name Saforthe come from when the family resided at the estate of Salford which had three early locations in
in the parish of Salford. "This place, which lies on the borders of
, was formerly the property of a family who took their name from it, and was afterwards possessed by the Drakelows, and the Charnocks, from whom it passed by marriage to the Herveys."
This web page shows only a small excerpt of our Saforthe research.Another 88 words (6 lines of text) covering the years 1260, 1691 and 1674 are included under the topic Early Saforthe History in all our PDF Extended History products and printed products wherever possible.
The English language only became standardized in the last few centuries; therefore, spelling variations
are common among early Anglo-Saxon
names. As the form of the English language changed, even the spelling of literate people's names evolved. Saforthe has been recorded under many different variations, including Salford, Sallford, Sallforde, Salforde and others.
Distinguished members of the family include Thomas Saffoled (died 1691), English empiric, (a person who, in medicine or other branches of science, relies solely on observation and experiment) originally a weaver by trade, received a license to practise as a doctor of physic from the bishop of London on 4 Sept... Another 63 words (4 lines of text) are included under the topic Early Saforthe Notables in all our PDF Extended History products and printed products wherever possible.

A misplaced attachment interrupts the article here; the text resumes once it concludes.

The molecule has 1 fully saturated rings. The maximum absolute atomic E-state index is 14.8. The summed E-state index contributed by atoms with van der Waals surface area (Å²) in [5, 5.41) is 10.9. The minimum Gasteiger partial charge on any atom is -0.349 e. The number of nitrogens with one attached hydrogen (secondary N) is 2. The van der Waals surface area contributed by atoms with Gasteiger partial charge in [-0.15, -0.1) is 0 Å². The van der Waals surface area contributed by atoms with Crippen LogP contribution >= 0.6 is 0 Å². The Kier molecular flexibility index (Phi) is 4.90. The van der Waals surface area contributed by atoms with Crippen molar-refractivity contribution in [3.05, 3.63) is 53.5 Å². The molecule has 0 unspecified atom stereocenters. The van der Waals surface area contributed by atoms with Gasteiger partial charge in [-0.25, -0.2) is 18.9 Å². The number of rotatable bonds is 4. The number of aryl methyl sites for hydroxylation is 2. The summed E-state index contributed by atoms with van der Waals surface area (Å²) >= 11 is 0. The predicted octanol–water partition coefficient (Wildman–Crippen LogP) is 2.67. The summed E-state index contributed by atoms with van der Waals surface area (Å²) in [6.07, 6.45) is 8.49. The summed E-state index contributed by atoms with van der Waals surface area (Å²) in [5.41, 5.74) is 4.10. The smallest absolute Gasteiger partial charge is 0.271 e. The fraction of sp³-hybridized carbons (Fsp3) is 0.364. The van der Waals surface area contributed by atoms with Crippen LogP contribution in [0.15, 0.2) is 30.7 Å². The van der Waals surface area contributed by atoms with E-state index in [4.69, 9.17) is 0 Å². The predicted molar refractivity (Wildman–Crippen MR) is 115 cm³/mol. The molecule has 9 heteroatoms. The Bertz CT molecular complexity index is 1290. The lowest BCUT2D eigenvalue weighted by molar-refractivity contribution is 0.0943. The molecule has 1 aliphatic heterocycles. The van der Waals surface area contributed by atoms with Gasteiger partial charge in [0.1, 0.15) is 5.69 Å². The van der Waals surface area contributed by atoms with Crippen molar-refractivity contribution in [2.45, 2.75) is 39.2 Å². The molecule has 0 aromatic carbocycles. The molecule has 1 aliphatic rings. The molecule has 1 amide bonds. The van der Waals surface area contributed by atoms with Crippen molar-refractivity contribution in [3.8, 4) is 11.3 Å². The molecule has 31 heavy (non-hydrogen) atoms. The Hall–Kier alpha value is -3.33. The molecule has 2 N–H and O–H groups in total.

For many English families, the political and religious disarray that shrouded England
made the far away New World an attractive prospect. On cramped disease-ridden ships, thousands migrated to those British colonies that would eventually become Canada and the United States. Those hardy settlers that survived the journey often went on to make important contributions to the emerging nations in which they landed. Analysis of immigration records indicates that some of the first North American immigrants bore the name Saforthe or a variant listed above: John, Robert and Mary Salford who settled in Virginia in 1611; nine years before the "Mayflower"; John and Sarah Salford settled in Virginia in 1623..